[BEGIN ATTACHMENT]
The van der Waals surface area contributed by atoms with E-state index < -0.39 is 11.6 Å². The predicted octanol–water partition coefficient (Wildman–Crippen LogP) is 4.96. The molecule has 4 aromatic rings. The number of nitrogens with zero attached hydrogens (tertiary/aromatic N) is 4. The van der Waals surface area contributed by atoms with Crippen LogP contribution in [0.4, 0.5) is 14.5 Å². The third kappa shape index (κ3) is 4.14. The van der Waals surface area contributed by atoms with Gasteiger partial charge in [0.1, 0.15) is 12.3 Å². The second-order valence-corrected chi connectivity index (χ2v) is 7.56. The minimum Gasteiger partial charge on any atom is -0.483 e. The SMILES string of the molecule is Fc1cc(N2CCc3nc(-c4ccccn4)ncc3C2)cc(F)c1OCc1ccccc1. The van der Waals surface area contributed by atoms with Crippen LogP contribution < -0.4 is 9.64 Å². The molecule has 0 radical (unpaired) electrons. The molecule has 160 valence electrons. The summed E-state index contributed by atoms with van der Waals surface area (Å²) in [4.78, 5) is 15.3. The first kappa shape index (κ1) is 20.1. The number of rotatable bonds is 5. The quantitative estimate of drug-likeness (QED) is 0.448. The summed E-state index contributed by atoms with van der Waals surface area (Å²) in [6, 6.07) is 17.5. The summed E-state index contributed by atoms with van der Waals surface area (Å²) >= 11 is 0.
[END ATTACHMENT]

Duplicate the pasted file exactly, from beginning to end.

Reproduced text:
The van der Waals surface area contributed by atoms with E-state index < -0.39 is 11.6 Å². The predicted octanol–water partition coefficient (Wildman–Crippen LogP) is 4.96. The molecule has 4 aromatic rings. The number of nitrogens with zero attached hydrogens (tertiary/aromatic N) is 4. The van der Waals surface area contributed by atoms with Crippen LogP contribution in [0.4, 0.5) is 14.5 Å². The third kappa shape index (κ3) is 4.14. The van der Waals surface area contributed by atoms with Gasteiger partial charge in [0.1, 0.15) is 12.3 Å². The second-order valence-corrected chi connectivity index (χ2v) is 7.56. The minimum Gasteiger partial charge on any atom is -0.483 e. The SMILES string of the molecule is Fc1cc(N2CCc3nc(-c4ccccn4)ncc3C2)cc(F)c1OCc1ccccc1. The van der Waals surface area contributed by atoms with Crippen LogP contribution < -0.4 is 9.64 Å². The molecule has 0 radical (unpaired) electrons. The molecule has 160 valence electrons. The summed E-state index contributed by atoms with van der Waals surface area (Å²) in [4.78, 5) is 15.3. The first kappa shape index (κ1) is 20.1. The number of rotatable bonds is 5. The quantitative estimate of drug-likeness (QED) is 0.448. The summed E-state index contributed by atoms with van der Waals surface area (Å²) in [6, 6.07) is 17.5. The summed E-state index contributed by atoms with van der Waals surface area (Å²) >= 11 is 0.